Following the partial settlement of a high-profile wrongful death case involving 19-year-old Mallory Beach, the focus of this litigation – the origin story of the ‘Murdaugh Murders’ crime and corruption saga – is now turning to South Carolina’s most notorious villain, Alex Murdaugh.
More specifically, his money – assuming the former attorney, convicted killer and accused fraudster has any left.
Last week, court-appointed co-receivers John T. Lay and Peter M. McCoy, Jr. – who are charged with locating and overseeing the liquidation of Alex Murdaugh’s assets – filed a motion proposing a path forward. Lay and McCoy are asking for a special referee to oversee the allocation of Murdaugh’s liquidated assets in the hopes of settling all remaining eligible claims and judgments against him.
In doing so, the co-receivers have proposed a process and timeline. If approved by the court, claimants and creditors would be required to file their documentation no later than October 15, 2023. Such documentation must include a sworn statement including the nature of the claim, date of loss and any funds received so far towards satisfaction of the damages.
The filing makes it abundantly clear that there will likely not be enough money to go around – meaning the submission of a claim is no guarantee of payment.
“Despite extensive efforts to identify, locate, secure and marshal assets to the receivership estate, the co-receivers anticipate that the available receivership funds will be less than the total value of all the claims, judgments, and damages of the claimants and creditors who have filed their proof of claim by the applicable deadline,” the motion (.pdf) stated.
The proposed plan will attempt to mediate all eligible claims equitably, according to the filing. To that end, eligible claimants will “be provided any briefing in support, in opposition, and in reply that is prepared by all other eligible claimants and filed with the court.”
Eligible claimants will be required to file exhibits in support of their claim. They will also have an opportunity to file a memorandum in opposition to any claim made – followed by an opportunity for the claimant to reply.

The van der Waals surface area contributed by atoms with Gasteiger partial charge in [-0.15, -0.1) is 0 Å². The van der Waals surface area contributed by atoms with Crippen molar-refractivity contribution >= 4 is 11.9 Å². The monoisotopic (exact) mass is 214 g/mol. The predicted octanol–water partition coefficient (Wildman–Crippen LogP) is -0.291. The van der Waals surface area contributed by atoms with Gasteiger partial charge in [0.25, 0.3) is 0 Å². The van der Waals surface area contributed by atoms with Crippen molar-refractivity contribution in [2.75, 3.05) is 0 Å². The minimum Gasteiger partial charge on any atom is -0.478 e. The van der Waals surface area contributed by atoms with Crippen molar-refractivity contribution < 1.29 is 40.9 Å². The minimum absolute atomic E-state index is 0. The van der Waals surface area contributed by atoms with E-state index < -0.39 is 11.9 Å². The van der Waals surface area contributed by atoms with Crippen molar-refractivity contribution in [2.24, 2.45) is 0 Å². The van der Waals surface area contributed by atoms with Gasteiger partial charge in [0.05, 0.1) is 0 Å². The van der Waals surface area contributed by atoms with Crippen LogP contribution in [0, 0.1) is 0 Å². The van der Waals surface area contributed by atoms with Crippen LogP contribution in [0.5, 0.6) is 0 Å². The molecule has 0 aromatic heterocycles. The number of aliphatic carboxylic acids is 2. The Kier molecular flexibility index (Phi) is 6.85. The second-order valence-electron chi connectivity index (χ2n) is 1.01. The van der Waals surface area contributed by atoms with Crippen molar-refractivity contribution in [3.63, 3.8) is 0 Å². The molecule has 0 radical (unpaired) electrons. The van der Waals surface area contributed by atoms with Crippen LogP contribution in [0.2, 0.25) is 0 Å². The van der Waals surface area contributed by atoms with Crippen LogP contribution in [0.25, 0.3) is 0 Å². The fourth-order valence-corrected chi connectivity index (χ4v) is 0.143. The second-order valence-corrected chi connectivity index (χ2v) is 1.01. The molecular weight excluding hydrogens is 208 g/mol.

Given the controversy swirling around one of Murdaugh’s recently retracted confessions of judgment, expect these memoranda to contain their fair share of fireworks.
The co-receivers have recommended the appointment of Walter Tollison III as special referee. They are also recommending Peter D. Protopapas be engaged to assist the special referee. The Co-Receivers state that the appointment of a Special Referee is necessary in part because there are no available masters-in-equity because of disqualification “or other circumstances.”
Other circumstances? Hmmm …
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According to this plan, once all claims are received the special referee would determine whether to conduct a hearing. And once the matters are decided, it is the special referee who would issue a written order allocating the receivership funds.
Claimants who fail to submit their proof by the deadline will be considered ineligible. However, they may still pursue judgments against Murdaugh outside of the receivership.
It is unlikely the co-receivers will be collecting any additional funds following the conclusion of this process. If they do, however, those funds would be available for the “potential benefit of both the eligible claimants and the ineligible claimants” by means of the same process.
In other words, if Murdaugh’s missing money is found … this entire process starts over.
A proposed scheduling order attached to the filing (.pdf) would have the special referee’s decision issued no later than January 15, 2024.
As with all proposals tied to Murdaugh’s assets, the proposed order must first be approved by S.C. circuit court judge Daniel Hall. Count on this news outlet to keep our audience up to speed on if and when that happens.
THE MOTION, APPENDIX …
(Via: S.C. Fourteenth Judicial Circuit)
ABOUT THE AUTHOR ...
Callie Lyons is a journalist, researcher, and author whose investigative work can be found in media outlets, publications, and documentaries all over the world – most recently in the Parisian newspaper Le Monde and a German documentary for ProSieben. Lyons also appears in Citizen Sleuth – a 2023 documentary exploring the genre of true crime.
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